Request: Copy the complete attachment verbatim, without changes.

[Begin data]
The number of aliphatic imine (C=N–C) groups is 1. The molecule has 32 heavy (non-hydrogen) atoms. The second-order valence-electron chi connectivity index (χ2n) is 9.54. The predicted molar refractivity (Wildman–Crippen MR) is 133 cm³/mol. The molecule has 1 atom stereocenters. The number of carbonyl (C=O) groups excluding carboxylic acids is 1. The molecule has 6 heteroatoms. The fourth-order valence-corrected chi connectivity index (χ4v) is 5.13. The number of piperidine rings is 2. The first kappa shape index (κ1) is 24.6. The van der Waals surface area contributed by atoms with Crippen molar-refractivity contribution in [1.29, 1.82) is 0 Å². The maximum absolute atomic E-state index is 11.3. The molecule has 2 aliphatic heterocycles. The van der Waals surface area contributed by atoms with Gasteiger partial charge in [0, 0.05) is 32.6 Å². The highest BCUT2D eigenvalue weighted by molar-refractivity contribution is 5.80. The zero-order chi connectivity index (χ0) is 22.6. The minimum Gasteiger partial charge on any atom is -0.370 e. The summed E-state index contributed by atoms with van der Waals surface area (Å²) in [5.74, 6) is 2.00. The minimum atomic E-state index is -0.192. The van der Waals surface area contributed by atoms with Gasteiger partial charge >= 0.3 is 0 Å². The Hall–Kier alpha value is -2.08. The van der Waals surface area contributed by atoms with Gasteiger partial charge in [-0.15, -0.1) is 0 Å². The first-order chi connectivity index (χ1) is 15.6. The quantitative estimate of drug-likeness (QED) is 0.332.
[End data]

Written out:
The number of aliphatic imine (C=N–C) groups is 1. The molecule has 32 heavy (non-hydrogen) atoms. The second-order valence-electron chi connectivity index (χ2n) is 9.54. The predicted molar refractivity (Wildman–Crippen MR) is 133 cm³/mol. The molecule has 1 atom stereocenters. The number of carbonyl (C=O) groups excluding carboxylic acids is 1. The molecule has 6 heteroatoms. The fourth-order valence-corrected chi connectivity index (χ4v) is 5.13. The number of piperidine rings is 2. The first kappa shape index (κ1) is 24.6. The van der Waals surface area contributed by atoms with Crippen molar-refractivity contribution in [1.29, 1.82) is 0 Å². The maximum absolute atomic E-state index is 11.3. The molecule has 2 aliphatic heterocycles. The van der Waals surface area contributed by atoms with Gasteiger partial charge in [0, 0.05) is 32.6 Å². The highest BCUT2D eigenvalue weighted by molar-refractivity contribution is 5.80. The zero-order chi connectivity index (χ0) is 22.6. The minimum Gasteiger partial charge on any atom is -0.370 e. The summed E-state index contributed by atoms with van der Waals surface area (Å²) in [5.74, 6) is 2.00. The minimum atomic E-state index is -0.192. The van der Waals surface area contributed by atoms with Gasteiger partial charge >= 0.3 is 0 Å². The Hall–Kier alpha value is -2.08. The van der Waals surface area contributed by atoms with Gasteiger partial charge in [-0.15, -0.1) is 0 Å². The first-order chi connectivity index (χ1) is 15.6. The quantitative estimate of drug-likeness (QED) is 0.332.